Yurok and Karuk Traditional Ecological Knowledge: Insights into Pacific Lamprey Populations of the Lower Klamath Basin
Robin S. Petersen Lewis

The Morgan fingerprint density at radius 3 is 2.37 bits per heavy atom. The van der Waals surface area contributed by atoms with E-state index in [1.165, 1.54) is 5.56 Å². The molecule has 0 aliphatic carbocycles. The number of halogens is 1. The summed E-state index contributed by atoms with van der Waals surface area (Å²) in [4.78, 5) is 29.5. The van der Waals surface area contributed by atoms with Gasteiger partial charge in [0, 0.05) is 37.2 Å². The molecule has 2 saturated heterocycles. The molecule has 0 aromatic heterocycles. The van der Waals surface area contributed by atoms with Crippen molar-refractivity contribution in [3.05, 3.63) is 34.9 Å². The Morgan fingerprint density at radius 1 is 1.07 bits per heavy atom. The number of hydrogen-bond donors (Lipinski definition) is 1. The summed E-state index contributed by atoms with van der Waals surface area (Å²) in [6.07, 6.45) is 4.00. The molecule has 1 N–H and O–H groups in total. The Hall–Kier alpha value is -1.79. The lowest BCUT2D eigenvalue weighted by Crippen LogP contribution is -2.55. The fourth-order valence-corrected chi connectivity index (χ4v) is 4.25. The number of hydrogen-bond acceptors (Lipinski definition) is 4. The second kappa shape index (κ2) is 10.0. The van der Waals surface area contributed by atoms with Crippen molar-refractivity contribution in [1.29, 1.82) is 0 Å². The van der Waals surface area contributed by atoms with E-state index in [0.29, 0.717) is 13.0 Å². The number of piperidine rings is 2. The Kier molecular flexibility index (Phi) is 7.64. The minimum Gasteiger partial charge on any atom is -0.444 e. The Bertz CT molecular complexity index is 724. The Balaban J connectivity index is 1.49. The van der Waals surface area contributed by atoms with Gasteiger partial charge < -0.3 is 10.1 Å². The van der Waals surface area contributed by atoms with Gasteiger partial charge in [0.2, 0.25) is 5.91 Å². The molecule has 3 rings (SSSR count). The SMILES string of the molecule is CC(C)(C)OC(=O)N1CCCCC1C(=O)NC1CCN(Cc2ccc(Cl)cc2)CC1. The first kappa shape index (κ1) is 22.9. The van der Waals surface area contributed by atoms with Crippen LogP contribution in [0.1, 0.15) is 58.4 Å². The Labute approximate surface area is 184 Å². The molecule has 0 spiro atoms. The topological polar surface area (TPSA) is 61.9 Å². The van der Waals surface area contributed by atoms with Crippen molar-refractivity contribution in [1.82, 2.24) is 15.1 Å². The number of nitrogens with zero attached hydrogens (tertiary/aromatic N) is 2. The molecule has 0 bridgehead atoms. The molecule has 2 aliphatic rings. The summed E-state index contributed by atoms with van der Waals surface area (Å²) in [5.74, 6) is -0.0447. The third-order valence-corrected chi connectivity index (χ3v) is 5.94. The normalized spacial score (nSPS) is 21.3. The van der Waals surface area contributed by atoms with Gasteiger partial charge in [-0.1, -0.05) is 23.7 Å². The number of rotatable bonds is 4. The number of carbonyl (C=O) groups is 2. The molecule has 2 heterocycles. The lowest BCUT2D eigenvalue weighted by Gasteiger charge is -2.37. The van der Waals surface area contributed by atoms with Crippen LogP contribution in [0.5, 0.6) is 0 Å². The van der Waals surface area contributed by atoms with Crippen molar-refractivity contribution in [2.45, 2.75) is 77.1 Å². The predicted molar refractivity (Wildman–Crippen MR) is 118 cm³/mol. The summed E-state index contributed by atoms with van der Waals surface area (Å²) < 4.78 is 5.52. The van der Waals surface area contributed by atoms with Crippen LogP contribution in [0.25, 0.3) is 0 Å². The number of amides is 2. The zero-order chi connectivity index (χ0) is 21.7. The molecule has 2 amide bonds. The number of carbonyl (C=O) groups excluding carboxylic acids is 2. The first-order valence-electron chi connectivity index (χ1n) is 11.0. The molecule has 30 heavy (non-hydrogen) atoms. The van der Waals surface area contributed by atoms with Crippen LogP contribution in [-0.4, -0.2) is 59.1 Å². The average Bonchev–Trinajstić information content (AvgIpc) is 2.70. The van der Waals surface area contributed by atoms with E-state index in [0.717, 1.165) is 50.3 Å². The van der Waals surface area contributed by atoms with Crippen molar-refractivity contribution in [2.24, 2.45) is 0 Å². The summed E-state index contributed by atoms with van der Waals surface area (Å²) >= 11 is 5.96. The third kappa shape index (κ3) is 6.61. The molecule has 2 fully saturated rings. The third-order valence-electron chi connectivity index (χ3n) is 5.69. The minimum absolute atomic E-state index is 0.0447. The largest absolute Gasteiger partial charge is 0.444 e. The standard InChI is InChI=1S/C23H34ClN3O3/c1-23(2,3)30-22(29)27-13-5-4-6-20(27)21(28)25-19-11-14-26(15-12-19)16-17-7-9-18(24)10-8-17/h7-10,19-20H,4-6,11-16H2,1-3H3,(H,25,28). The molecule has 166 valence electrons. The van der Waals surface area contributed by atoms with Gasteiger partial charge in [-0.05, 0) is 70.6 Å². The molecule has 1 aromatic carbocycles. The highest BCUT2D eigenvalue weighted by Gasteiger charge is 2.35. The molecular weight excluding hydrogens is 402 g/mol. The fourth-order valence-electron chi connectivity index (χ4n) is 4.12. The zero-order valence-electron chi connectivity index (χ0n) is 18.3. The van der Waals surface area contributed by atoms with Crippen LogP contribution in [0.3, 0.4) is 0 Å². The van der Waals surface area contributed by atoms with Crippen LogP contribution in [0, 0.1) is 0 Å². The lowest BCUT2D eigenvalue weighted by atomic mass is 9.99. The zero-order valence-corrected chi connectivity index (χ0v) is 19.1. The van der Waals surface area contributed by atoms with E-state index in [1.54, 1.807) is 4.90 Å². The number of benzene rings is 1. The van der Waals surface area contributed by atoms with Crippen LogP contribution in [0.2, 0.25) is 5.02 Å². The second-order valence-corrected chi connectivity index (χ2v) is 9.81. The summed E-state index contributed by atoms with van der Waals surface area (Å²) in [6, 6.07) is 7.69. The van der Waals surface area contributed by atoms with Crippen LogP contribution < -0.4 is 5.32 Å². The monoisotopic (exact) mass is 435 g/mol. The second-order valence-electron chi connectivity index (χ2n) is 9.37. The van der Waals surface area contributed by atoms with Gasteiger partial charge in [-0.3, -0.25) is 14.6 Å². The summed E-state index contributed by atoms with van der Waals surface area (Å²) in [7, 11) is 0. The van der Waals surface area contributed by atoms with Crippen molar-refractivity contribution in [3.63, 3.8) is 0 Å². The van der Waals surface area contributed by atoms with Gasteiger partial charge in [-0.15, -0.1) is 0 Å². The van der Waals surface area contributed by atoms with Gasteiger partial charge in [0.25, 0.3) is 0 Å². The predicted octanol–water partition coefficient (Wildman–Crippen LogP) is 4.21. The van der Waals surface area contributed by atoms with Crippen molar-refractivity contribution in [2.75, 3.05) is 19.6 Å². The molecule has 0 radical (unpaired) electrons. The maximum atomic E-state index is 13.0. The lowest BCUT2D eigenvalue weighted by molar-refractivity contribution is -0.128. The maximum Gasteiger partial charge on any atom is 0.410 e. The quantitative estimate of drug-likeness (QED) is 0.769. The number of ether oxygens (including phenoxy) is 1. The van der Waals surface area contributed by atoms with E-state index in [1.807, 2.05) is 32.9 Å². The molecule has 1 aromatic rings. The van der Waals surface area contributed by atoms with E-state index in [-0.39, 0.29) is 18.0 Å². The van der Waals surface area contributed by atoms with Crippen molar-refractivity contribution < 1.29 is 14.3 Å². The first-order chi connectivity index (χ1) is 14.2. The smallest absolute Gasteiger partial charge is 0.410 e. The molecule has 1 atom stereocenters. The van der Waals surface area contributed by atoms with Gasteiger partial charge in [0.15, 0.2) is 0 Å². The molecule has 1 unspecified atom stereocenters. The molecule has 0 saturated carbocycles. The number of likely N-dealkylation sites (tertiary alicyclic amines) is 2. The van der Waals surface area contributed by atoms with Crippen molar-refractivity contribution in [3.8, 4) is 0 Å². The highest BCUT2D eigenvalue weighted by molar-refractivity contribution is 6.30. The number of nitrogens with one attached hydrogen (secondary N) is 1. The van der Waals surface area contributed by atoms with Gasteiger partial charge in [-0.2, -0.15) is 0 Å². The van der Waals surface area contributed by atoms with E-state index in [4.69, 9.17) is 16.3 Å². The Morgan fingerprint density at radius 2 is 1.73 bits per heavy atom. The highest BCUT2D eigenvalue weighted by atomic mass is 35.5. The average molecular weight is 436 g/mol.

Abstract.—Until recently, Pacific lamprey Lampetra tridentata was generally considered insignificant and overlooked in West Coast fisheries management. Substantial population declines in the past two decades have triggered increased interest, yet current studies lack historical context. The Yurok and Karuk tribes of the Klamath River in northern California have long had a relationship with Pacific lamprey, utilizing its subsistence and cultural value for thousands of years. In this research, ethnographic methods were used to gather traditional ecological knowledge of Pacific lamprey from Yurok and Karuk tribal community members. This system of knowledge can provide key insights regarding the life history, decline, and ecological significance of local lamprey populations. According to tribal lamprey fishers (eelers), lamprey populations began declining in the Klamath basin more than 40 years ago, with average harvests dropping from 1,000 to less than 15. Harvest methods utilized by eelers provide insights into stream morphology and flows, as well as lamprey distribution and relative abundance. Eelers observed corresponding shifts in lamprey behavior, with electromagnetic changes in the atmosphere. Tribal community members emphasize the significant role lampreys play in the river system, both as prey and essential contributors of marine-derived nutrients.